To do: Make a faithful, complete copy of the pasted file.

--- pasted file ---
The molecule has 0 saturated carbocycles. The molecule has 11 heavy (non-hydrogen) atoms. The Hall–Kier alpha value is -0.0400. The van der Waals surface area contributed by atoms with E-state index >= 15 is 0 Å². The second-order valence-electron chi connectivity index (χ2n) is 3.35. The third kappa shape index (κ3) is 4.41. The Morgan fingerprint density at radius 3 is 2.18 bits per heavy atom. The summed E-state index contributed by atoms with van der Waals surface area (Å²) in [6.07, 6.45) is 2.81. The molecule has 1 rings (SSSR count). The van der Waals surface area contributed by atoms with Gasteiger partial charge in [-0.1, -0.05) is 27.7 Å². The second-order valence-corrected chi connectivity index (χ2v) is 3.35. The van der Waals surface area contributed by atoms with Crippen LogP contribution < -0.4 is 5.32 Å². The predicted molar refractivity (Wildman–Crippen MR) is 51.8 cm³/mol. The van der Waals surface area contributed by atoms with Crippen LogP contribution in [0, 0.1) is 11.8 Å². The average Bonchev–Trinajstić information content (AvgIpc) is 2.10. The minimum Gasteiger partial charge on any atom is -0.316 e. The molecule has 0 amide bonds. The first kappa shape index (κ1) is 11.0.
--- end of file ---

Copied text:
The molecule has 0 saturated carbocycles. The molecule has 11 heavy (non-hydrogen) atoms. The Hall–Kier alpha value is -0.0400. The van der Waals surface area contributed by atoms with E-state index >= 15 is 0 Å². The second-order valence-electron chi connectivity index (χ2n) is 3.35. The third kappa shape index (κ3) is 4.41. The Morgan fingerprint density at radius 3 is 2.18 bits per heavy atom. The summed E-state index contributed by atoms with van der Waals surface area (Å²) in [6.07, 6.45) is 2.81. The molecule has 1 rings (SSSR count). The van der Waals surface area contributed by atoms with Gasteiger partial charge in [-0.1, -0.05) is 27.7 Å². The second-order valence-corrected chi connectivity index (χ2v) is 3.35. The van der Waals surface area contributed by atoms with Crippen LogP contribution < -0.4 is 5.32 Å². The predicted molar refractivity (Wildman–Crippen MR) is 51.8 cm³/mol. The van der Waals surface area contributed by atoms with Crippen LogP contribution in [0, 0.1) is 11.8 Å². The average Bonchev–Trinajstić information content (AvgIpc) is 2.10. The minimum Gasteiger partial charge on any atom is -0.316 e. The molecule has 0 amide bonds. The first kappa shape index (κ1) is 11.0.